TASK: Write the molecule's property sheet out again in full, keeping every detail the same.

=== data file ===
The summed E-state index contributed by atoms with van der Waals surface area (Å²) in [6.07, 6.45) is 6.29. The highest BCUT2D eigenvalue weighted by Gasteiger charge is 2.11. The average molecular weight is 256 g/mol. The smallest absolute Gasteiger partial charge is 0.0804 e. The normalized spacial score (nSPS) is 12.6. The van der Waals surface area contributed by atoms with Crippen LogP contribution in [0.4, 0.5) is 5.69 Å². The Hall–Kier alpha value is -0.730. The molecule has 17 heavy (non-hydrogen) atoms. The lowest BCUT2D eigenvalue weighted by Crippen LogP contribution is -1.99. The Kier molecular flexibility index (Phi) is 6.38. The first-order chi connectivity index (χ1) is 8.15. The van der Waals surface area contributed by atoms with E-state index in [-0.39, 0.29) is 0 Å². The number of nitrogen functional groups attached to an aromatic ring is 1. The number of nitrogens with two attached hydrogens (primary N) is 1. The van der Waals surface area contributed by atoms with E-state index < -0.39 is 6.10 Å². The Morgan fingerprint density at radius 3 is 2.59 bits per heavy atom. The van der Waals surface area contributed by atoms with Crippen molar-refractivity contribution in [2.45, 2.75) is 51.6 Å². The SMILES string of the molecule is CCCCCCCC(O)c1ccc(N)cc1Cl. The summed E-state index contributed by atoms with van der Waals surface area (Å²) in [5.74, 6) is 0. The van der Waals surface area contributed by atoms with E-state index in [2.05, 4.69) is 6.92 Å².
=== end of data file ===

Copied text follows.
The summed E-state index contributed by atoms with van der Waals surface area (Å²) in [6.07, 6.45) is 6.29. The highest BCUT2D eigenvalue weighted by Gasteiger charge is 2.11. The average molecular weight is 256 g/mol. The smallest absolute Gasteiger partial charge is 0.0804 e. The normalized spacial score (nSPS) is 12.6. The van der Waals surface area contributed by atoms with Crippen LogP contribution in [0.4, 0.5) is 5.69 Å². The Hall–Kier alpha value is -0.730. The molecule has 17 heavy (non-hydrogen) atoms. The lowest BCUT2D eigenvalue weighted by Crippen LogP contribution is -1.99. The Kier molecular flexibility index (Phi) is 6.38. The first-order chi connectivity index (χ1) is 8.15. The van der Waals surface area contributed by atoms with E-state index in [-0.39, 0.29) is 0 Å². The number of nitrogen functional groups attached to an aromatic ring is 1. The number of nitrogens with two attached hydrogens (primary N) is 1. The van der Waals surface area contributed by atoms with E-state index < -0.39 is 6.10 Å². The Morgan fingerprint density at radius 3 is 2.59 bits per heavy atom. The van der Waals surface area contributed by atoms with Crippen molar-refractivity contribution in [2.45, 2.75) is 51.6 Å². The SMILES string of the molecule is CCCCCCCC(O)c1ccc(N)cc1Cl. The summed E-state index contributed by atoms with van der Waals surface area (Å²) in [5.74, 6) is 0. The van der Waals surface area contributed by atoms with E-state index in [2.05, 4.69) is 6.92 Å².